The design of the Prinz III’s replacement was all set for production, until BMW launched its 700 model in 1959. Bearing an uncanny and completely co-incidental resemblance to the new BMW, the NSU board decided that changes had to be made to the styling, otherwise there was a very real danger that the new 1961 Prinz 4 would look like a clone of a two-year old BMW.
Claus Luthe, the man who had developed NSU’s design department was instructed to overhaul the Prinz 4 and he drew inspiration from a board member who had recently visited the USA. The result was that the Prinz 4’s eventual design was so thoroughly reworked that instead of resembling a BMW 700, that it looked like a Chevrolet Corvair which had been shrunk in the wash.
Mechanically, the Prinz 4 was just like its predecessors – incredibly well engineered. Powered by a rear-mounted, air-cooled vertical two-cylinder engine which owed its eccentric rod-driven camshaft design to NSU motorcycle engine practice, it also featured a clever combined starter/generator – dubbed a Dynastart – which was built into the crankcase. Suspension was all round coil springs with the front benefiting from double-wishbones and incredibly, coilover units. It even had the option of ditching the beautiful alloy finned drums, for disc brakes at the front.
In 1963, the Prinz sired the larger bodied NSU 1000, 1000TT, 1200TT and TTS models – cars which were powered by over-head cam, aircooled four-cylinder engines with conventional starter motors and alternators. The 1200TT and 1200TTS in particular went on to forge very successful motorsport careers, because of their combination of low kerb weight, excellent handling and engines packing plenty of pizzazz.
Two years later, NSU introduced the ‘extra-large’ model, the Type 110 (later renamed NSU 1200 – not to be confused with the 1000-based TT and TTS) – it may have offered more passenger room, but sadly it wasn’t as much fun as the 1000-based models.
Ironically, given that NSU built the Type-32 – a car which would turn into the Nazi-sponsored Kdf-Wagen – VW would once again benefit from NSU’s engineering expertise. In 1969, after NSU was weakened by warranty problems with the clean-sheet, rotary-engined Ro80, the company was bought by VW and merged with Auto Union to form Audi.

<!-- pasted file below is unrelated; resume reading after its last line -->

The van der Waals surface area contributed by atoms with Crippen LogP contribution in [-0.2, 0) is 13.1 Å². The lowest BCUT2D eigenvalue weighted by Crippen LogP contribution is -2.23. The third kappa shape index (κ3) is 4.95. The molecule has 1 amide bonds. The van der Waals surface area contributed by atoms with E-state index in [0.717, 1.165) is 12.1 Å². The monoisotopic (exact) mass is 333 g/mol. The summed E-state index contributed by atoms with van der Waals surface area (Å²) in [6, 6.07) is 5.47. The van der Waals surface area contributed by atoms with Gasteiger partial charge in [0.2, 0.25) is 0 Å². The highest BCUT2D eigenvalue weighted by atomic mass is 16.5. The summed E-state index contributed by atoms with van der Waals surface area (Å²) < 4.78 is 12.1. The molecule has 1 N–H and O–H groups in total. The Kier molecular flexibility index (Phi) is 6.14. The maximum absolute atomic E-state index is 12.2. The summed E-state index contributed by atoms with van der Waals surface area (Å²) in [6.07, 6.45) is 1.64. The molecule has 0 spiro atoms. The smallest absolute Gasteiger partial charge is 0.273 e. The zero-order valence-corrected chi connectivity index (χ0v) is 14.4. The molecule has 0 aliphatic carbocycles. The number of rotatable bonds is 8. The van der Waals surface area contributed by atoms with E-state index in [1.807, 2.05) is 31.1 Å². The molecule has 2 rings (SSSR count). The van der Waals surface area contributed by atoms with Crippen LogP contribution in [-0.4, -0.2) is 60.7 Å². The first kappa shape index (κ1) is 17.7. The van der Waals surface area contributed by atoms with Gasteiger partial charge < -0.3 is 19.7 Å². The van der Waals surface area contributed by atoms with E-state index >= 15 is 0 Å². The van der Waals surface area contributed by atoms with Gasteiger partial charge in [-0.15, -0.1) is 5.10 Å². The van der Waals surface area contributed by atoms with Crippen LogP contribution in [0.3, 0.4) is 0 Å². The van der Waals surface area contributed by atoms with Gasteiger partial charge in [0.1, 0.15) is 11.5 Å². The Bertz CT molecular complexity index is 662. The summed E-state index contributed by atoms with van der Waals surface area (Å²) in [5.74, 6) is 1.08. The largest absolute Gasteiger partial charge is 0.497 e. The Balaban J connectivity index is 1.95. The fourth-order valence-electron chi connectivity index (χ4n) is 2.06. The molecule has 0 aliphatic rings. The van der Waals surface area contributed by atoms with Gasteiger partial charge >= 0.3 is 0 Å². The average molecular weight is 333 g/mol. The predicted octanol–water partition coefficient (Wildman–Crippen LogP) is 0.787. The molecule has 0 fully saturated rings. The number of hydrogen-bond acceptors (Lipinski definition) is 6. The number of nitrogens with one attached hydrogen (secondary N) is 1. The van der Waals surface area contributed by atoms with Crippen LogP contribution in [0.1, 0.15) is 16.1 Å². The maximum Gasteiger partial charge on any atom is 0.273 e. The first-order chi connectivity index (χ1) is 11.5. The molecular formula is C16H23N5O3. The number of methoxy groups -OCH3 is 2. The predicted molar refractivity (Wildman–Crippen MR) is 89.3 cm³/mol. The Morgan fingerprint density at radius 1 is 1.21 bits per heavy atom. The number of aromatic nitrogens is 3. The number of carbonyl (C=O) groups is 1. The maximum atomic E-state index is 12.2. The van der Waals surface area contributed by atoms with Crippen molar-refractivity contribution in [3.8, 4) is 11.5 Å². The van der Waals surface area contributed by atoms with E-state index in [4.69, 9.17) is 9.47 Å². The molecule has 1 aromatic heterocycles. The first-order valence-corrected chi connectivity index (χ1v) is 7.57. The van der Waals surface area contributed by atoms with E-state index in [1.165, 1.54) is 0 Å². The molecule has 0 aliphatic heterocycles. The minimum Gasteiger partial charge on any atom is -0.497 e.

In 1973 the Prinz 4 and its rear-engined relatives were phased out, because production capacity was needed for the new upmarket Audi models. The NSUs were therefore replaced by the Audi 50 – later Volkswagen Polo – in 1975, a car that sat beneath 1974 Golf in the VAG range.
Few contest the argument, that without NSU, VW would have remained unable to effectively replace the ancient Beetle and the hot-hatch revolution would have started elsewhere. Indeed, it is often speculated that the real reason the Prinz 4/1000/1200 range was canned, was that it was too hot for VW’s old bug to handle…
Crawl up, over, around and through a Prinz and you’ll see that NSU were years ahead in the art of rust-prevention. However, good though it is, you will encounter the odd breakout here and there. Depending on the year of the Prinz you’re checking, floorpans can either be good news or not so good news. Generally speaking, the later the car, the better the floor’s ability to withstand rust’s unwanted advances. Doors tend not to suffer from corrosion, but it’s better to be paranoid than sorry. Under the bonnet you can find rust on the sides of the wheelarches, while all four wheelarches can rust through. Also pay close attention to where the front wing meets the scuttle panel. Finally, bootlids and bonnets are pretty good at not turning all lovely-bubbly – so if there is any rust, move on in for a closer look because this isn’t usual.
Here is one of the reasons that the Prinz’s offspring were really rather handy on the track – all round independent coil suspension. Although an inexperienced driver would soon find out why they became known as the ‘Heckschleuder’ or ‘Tail Spinner’… Check the front nearside kingpin which can seize and while you’re down there, examine the nylon seals on both sides because these can fail if the kingpins haven’t been greased. At the rear, the telescopic dampers are located by circlips and its essential that these are still in-situ. Unlike many German cars of the period, the Prinz features rack and pinion steering – so if there is excessive slop, don’t mistakenly presume it’s because there’s a steering box up front. If you hear a thud, then you should check immediately to see of the rack’s adjusting bolts are loose.